Bibliotherapy is an integral part of moving through difficult times in our lives! The following books are 5 transformative pregnancy and postpartum books I recommend as a perinatal psychotherapist.
This book is geared towards overcoming postpartum depression. It provides psychoeducation on the topic.
The co-authors summarize the book here:
- Identify the symptoms of PPD and distinguish it from “baby blues”
- Deal with panic attacks, obsessive-compulsive urges, and stress overload
- Break the cycle of shame and negative thoughts
- Mobilize support from your husband or partner, family, and friends
- Seek and evaluate treatment options
- Cope with the disappointment and loss of self-esteem
I pretty much gift this book to every new mom that I know. This book walks you through intrusive thoughts in a cartoon style way. These are actual intrusive thoughts that other parents have shared. It’s super important to normalize intrusive thoughts which are unwanted distressing thoughts pertaining to a variety of topics such as something happening to your baby etc. Intrusive thoughts are EXTREMELY common!
Here’s what the author has to say:
“Good Mothers Have Scary Thoughts” is packed with world-class guidance, simple exercises, and nearly 50 stigma-busting cartoons from the viral #speakthesecret campaign that help new moms validate their feelings, share their fears, and start feeling better. Lighthearted yet serious, warm yet not sugary, and perfectly portioned for busy moms with full plates, Good Moms Have Scary Thoughtsis the go-to resource for moms, partners, and families everywhere who need help with this difficult period.”
Now here me out, I’m not suggesting this book in some antiquated way suggesting that because you are a woman you need to be the one to “clean your house.” The fact of the matter is that mothers/parents where several hats. This means that there are hundreds of tasks that “need” to be accomplished daily and this can be EXTREMELY overwhelming. I for one can completely relate to the notion of feeling so overwhelmed by the mess in front of me that I don’t even know where to begin and feel immobile against it. A fellow therapist wrote this book and many feel that it is transformative!
Here is what the author has to say:
“If you’re struggling to stay on top of your to-do list, you probably have a good reason: anxiety, fatigue, depression, ADHD, or lack of support. For therapist KC Davis, the birth of her second child triggered a stress-mess cycle. The more behind she felt, the less motivated she was to start. She didn’t fold a single piece of laundry for seven months. One life-changing realization restored her sanity—and the functionality of her home: You don’t work for your home; your home works for you.”
One of the most common notions that I come across with my population is the notion of feeling invisible, wanting desperately to be seen. Brene Brown walks us through how to make that happen! So while this isn’t a traditional “postpartum” book, it is transformative in all of the right ways.
Here is what the author has to say:
“Daring Greatly is not about winning or losing. It’s about courage. In a world where “never enough” dominates and feeling afraid has become second nature, vulnerability is subversive. Uncomfortable. It’s even a little dangerous at times. And, without question, putting ourselves out there means there’s a far greater risk of getting criticized or feeling hurt. But when we step back and examine our lives, we will find that nothing is as uncomfortable, dangerous, and hurtful as standing on the outside of our lives looking in and wondering what it would be like if we had the courage to step into the arena—whether it’s a new relationship, an important meeting, the creative process, or a difficult family conversation. Daring Greatly is a practice and a powerful new vision for letting ourselves be seen.”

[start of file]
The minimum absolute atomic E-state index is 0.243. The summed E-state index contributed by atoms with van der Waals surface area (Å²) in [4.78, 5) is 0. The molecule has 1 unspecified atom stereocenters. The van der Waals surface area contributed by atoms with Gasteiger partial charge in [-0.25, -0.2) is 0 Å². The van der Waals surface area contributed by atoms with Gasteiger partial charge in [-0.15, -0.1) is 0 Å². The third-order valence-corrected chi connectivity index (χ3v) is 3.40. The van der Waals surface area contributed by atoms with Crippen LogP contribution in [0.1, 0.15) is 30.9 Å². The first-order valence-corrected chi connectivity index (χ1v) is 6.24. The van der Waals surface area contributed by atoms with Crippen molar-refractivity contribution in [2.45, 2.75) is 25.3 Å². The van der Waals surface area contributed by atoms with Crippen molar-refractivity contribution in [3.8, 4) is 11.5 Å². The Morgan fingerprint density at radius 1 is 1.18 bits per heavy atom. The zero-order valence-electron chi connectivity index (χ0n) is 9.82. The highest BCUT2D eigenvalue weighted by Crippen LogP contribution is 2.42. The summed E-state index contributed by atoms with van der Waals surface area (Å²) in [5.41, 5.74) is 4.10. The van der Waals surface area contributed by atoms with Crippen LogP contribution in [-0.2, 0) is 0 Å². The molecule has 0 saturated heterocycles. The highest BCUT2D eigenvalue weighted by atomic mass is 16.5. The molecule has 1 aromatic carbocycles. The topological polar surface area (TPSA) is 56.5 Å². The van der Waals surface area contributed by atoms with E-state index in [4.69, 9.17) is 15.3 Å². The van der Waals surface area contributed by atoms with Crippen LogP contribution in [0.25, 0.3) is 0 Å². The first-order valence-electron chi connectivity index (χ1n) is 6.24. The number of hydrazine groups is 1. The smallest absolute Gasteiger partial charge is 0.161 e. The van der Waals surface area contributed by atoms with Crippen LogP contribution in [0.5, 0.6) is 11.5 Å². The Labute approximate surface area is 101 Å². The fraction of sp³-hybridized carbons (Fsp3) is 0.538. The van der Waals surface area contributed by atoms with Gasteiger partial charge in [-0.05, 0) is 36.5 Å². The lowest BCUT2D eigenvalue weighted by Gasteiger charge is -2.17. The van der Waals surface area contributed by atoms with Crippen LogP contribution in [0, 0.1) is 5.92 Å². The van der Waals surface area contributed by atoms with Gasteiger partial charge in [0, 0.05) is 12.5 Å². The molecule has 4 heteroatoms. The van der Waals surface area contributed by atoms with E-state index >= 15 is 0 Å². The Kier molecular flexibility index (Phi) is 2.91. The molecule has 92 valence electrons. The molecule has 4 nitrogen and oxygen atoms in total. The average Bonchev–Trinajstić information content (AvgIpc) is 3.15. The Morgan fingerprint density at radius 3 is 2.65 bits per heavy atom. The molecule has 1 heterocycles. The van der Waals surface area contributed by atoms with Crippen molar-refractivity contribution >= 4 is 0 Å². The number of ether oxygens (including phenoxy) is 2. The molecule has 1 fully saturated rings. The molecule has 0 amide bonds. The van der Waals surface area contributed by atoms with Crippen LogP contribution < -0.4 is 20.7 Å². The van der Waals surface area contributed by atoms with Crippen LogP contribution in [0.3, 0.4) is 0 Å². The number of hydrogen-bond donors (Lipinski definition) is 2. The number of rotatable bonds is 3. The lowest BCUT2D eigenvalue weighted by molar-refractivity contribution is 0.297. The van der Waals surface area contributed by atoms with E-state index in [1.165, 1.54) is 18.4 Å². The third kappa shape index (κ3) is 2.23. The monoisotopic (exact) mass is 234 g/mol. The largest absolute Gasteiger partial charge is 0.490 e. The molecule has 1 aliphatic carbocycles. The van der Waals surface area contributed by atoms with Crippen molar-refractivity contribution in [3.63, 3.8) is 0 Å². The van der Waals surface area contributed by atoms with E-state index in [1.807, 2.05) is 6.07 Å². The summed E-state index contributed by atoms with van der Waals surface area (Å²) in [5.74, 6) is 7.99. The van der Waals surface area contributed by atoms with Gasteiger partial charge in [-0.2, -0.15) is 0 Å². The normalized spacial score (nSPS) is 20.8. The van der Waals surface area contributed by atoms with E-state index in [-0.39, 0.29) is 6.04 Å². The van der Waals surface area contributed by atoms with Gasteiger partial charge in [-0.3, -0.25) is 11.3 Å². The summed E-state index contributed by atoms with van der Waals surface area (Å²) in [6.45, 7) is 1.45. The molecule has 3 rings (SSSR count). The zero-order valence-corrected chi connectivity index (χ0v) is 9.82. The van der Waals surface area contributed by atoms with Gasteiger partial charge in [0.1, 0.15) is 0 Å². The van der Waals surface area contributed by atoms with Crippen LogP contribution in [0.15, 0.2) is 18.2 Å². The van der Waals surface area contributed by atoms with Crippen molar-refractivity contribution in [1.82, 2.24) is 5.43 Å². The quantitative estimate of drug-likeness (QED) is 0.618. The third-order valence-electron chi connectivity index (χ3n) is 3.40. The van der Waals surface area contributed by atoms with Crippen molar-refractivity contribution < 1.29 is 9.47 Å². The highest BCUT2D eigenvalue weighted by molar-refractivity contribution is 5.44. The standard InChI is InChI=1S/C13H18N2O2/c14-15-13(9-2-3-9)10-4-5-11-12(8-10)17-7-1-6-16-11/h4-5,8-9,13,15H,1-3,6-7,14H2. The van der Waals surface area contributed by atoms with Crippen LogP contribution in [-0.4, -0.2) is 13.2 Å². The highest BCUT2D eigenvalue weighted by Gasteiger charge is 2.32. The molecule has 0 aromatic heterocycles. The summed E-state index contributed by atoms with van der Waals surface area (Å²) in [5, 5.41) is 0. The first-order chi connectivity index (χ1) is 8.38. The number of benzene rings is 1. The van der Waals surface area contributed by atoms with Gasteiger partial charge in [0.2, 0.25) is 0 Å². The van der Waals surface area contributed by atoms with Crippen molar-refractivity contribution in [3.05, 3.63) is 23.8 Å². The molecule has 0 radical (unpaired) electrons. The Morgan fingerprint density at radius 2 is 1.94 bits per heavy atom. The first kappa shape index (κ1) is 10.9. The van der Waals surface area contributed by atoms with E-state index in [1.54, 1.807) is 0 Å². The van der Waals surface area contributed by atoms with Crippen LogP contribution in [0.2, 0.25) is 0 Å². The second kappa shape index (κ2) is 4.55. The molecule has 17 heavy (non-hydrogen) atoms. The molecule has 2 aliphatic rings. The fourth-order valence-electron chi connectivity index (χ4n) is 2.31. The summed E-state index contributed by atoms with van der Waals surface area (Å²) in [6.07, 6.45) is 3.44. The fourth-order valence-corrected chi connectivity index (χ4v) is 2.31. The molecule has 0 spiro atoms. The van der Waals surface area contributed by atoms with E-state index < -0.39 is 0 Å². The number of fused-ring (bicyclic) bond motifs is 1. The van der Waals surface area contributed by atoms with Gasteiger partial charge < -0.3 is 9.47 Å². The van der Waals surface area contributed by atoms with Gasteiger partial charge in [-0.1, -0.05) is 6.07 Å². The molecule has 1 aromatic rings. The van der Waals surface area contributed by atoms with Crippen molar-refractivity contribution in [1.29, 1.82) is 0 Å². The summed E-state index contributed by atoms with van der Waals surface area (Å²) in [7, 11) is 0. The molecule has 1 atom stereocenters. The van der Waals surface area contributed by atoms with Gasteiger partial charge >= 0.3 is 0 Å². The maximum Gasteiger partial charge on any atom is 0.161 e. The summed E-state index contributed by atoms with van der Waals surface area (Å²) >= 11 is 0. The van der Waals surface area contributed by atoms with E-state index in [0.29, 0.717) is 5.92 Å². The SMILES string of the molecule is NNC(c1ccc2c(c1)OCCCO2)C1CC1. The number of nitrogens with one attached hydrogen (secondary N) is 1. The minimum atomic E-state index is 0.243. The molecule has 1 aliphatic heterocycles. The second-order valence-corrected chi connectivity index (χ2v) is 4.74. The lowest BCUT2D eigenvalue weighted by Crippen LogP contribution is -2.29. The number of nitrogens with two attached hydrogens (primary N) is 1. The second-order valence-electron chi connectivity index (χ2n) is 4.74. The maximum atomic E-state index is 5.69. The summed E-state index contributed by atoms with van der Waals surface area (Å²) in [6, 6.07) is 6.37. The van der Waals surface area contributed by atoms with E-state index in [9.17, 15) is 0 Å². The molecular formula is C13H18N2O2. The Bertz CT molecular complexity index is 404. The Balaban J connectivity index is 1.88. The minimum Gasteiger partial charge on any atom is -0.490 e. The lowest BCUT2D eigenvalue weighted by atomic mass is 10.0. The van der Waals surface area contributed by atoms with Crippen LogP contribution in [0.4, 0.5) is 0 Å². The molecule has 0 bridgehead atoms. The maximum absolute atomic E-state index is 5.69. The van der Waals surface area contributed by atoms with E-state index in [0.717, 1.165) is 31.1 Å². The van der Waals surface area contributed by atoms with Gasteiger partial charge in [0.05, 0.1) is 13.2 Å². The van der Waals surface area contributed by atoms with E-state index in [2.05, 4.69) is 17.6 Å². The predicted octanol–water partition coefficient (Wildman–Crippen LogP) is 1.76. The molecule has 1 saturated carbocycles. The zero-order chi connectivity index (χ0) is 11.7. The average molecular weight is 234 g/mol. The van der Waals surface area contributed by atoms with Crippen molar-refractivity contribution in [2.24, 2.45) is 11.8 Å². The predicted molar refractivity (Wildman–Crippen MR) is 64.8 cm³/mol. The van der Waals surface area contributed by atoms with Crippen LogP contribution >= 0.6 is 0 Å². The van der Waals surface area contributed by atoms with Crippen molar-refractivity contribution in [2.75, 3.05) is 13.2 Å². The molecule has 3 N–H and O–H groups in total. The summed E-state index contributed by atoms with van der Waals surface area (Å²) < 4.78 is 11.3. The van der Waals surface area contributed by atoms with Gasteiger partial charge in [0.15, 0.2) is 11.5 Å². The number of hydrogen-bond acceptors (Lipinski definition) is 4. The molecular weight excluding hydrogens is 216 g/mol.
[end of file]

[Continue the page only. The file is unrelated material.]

Yes, yes. Two Brene Brown books made my list. This is a great “self help” book if you will. Something that I personally feel is transformative, is the ability to connect to one another. The ability to see that we are not alone in our struggles. This book features just that!
What the author has to say:
“We spend so much precious time and energy managing perception and creating carefully edited versions of ourselves to show to the world. There is a constant barrage of social expectations that teach us that being imperfect is synonymous with being inadequate. Everywhere we turn, there are messages that tell us who, what, and how we’re supposed to be. So we learn to hide our struggles and protect ourselves from shame, judgment, criticism, and blame by seeking safety in pretending and perfection. This book shines a long-overdue light on an important truth: Our imperfections are what connect us to one another and to our humanity. Our vulnerabilities are not weaknesses; they are powerful reminders to keep our hearts and minds open to the reality that we’re all in this together.”
I also highly recommend the books Dropping the Baby and Other Scary Thoughts.
You can absolutely book a consult with me (Deema) to talk through what you are experiencing and help narrow down the right type of help for you!
Other helpful blog posts:
- A therapist’s guide to postpartum depression resources
- Intrusive thoughts: a not so scary overview
- Deema’s story – coping with an unplanned pregnancy
- Kate’s unplanned pregnancy story
- Gender disappointment
- All about Deema